Social media was once described as a professional cocktail hour—a way to connect, share, and interact with others beyond the confines of your cubicle. But now, it feels more like an epic college kegger; the kind where you find yourself wandering in a sea of red cups, the clamor of rowdy partygoers drowning out any real conversation and eliminating the chance to forge relationships that don’t involve 3 AM tacos.
So, how do you bring that party back down to a reasonable size, and actually connect with people you want to talk to? Half the battle is being able to sift through the noise. Here are a few easy ways to identify and jump into the right conversations with the right people for you and your professional interests.
Who are the social influencers in your area of expertise? Identifying these people is particularly useful in seeking out great conversations. One of the best places to start is the blogs or websites you go to for content. Check out the authors—people who contribute to online publications usually have a social presence, too. Follow them on Facebook and Twitter, and take the time to let them know what you think. Comment on their articles or blogs, then take it a step further and tweet some feedback. Giving a compliment with some added insight on the topic goes a long way.
There’s no better way to join the conversation in your field than by writing on the topic—either on your own blog or for industry publications. Not only will you have something to readily share and discuss on your social networks, you’ll likely have people in your field reach out to you with comments and ideas of their own.
Twitter can be a great source of information, but it can also be one of the “noisiest” places on the web. So a great way to find people, filter tweets, and join a conversation is to search for keywords related to the topics you’re interested in. For example, if you work in social media, the most obvious place to start would be a keyword like “social media.”
Seems simple—but this isn’t a perfect science, and it requires some trial and error to see which keywords get you the results you want (for example, you might try “social media marketing” or “Twitter marketing”). Play around with different versions, and join the conversation when you find something of interest. Reply to people’s tweets and give your feedback or comments. Did someone link out to an article and give her opinion? Tell her that you agree or disagree and why.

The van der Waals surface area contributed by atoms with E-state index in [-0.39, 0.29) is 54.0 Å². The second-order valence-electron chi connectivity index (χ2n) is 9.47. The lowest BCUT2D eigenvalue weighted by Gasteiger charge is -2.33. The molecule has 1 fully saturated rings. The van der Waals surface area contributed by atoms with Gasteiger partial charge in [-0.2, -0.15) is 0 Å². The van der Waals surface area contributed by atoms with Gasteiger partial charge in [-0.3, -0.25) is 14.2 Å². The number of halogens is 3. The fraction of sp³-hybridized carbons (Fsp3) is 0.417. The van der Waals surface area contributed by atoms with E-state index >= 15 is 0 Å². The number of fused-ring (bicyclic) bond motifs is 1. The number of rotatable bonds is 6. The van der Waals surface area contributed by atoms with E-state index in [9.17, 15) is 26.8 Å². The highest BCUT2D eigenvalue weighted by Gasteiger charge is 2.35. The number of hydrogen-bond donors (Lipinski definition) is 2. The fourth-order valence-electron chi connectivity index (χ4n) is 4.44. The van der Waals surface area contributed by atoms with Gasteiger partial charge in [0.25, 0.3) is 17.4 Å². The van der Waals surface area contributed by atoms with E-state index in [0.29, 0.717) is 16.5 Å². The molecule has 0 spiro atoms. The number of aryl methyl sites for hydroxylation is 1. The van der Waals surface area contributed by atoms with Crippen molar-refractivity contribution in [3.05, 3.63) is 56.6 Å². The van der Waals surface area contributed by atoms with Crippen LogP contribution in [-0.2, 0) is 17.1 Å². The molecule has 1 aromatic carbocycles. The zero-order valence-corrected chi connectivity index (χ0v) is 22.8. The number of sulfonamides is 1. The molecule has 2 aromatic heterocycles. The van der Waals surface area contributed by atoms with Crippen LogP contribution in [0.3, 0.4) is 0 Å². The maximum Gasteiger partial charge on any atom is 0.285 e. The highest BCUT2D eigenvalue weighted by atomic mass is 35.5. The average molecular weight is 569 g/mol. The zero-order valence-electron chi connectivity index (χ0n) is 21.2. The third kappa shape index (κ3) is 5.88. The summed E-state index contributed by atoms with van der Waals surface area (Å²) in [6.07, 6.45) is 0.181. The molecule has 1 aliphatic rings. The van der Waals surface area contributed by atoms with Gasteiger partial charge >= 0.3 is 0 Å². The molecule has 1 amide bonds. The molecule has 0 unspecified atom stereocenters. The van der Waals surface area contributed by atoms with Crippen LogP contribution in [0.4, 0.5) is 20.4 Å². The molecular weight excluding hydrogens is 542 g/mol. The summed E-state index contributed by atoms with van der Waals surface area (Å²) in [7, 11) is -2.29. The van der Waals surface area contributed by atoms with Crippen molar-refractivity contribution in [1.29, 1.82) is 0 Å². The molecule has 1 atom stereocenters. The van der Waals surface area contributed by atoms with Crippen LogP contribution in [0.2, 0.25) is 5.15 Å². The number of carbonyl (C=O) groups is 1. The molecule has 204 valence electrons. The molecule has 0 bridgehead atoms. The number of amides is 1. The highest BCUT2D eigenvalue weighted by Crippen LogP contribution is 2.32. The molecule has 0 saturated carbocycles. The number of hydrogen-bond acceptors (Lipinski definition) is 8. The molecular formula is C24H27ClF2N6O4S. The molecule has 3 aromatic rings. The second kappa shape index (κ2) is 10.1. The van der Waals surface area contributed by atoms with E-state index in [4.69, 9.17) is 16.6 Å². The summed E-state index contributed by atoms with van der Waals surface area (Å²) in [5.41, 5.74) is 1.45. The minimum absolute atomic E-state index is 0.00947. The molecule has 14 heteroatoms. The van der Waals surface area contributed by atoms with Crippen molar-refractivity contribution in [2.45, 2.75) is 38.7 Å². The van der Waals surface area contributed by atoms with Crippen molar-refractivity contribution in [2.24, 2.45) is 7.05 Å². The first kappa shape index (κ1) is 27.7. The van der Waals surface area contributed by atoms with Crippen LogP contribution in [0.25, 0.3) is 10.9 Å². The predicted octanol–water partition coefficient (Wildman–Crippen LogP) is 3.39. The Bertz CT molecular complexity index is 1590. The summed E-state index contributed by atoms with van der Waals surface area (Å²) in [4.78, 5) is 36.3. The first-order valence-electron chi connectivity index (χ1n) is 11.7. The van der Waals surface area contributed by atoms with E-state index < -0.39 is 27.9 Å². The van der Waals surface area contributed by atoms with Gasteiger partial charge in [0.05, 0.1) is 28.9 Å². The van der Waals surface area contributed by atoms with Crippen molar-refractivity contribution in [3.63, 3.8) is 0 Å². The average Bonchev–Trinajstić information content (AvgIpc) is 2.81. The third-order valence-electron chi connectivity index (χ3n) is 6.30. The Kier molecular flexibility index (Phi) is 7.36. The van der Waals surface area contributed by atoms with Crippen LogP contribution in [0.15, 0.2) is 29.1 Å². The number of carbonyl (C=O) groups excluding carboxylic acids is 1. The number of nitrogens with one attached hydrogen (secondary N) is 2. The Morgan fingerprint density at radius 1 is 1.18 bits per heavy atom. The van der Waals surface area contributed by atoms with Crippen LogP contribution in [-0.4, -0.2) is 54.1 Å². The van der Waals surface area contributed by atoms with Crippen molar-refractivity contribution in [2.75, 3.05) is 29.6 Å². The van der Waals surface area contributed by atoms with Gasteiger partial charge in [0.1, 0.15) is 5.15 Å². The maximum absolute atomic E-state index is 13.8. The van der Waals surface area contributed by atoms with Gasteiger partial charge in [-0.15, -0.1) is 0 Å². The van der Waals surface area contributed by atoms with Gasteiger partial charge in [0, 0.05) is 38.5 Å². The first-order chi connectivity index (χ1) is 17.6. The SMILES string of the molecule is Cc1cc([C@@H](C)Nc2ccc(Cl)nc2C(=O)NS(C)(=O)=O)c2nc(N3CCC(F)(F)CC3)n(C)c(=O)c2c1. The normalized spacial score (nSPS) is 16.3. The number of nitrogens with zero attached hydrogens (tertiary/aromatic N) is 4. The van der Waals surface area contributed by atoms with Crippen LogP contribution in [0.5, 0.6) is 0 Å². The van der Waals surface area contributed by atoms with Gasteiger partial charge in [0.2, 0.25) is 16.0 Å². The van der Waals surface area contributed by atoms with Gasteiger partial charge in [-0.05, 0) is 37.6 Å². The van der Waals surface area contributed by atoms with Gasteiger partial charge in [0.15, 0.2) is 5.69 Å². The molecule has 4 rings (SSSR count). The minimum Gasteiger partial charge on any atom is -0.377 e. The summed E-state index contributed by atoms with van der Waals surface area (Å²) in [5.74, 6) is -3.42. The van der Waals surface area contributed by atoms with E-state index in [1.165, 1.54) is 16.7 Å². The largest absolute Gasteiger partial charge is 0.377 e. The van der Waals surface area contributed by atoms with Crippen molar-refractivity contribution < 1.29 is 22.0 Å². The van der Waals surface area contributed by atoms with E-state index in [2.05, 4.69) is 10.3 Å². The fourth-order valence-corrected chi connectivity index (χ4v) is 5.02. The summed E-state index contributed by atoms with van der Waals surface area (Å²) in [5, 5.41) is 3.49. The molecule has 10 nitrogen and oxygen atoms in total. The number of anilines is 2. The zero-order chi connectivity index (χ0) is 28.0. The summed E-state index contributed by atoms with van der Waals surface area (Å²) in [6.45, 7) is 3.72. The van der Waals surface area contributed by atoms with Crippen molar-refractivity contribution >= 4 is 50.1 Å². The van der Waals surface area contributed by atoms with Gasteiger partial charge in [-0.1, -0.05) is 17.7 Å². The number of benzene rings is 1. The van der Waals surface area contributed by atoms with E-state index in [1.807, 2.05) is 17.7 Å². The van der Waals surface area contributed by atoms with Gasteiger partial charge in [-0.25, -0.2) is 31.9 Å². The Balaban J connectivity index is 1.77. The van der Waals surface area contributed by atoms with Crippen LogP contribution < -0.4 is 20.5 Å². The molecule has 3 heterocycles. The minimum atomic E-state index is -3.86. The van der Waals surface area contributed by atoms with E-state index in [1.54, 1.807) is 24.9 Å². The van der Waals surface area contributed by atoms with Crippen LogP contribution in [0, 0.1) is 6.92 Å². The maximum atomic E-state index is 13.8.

LinkedIn groups are great forums for career-related discussions—members often share articles, ask questions, and start online conversations with each other. Do a quick group search on LinkedIn, and you’re likely to get a long list of niche groups within your field. That said, do your research to make sure that any group you’re looking at is a good fit for your goals and interests before you request to join. (If you’re work in healthcare marketing, for example, a general marketing group might not be the best fit.) If the group is open (vs. invite-only), take a look around at the discussions and members to get a feel for the content and makeup of the group and see if it’s a good fit.
Even if you haven’t upgraded your LinkedIn account, if your settings allow others to see who you are when you look at their profiles, you should be able to see who’s looking at yours. Scan this once a week and take a peek at who’s viewed your profile. When it’s appropriate, connect with these people, thinking about why they might have taken the time to look at your profile. Are they in your field? In your community? A recruiter? Reaching out to engage in conversation not only shows you’re paying attention, but also shows you’re open to forming new professional relationships.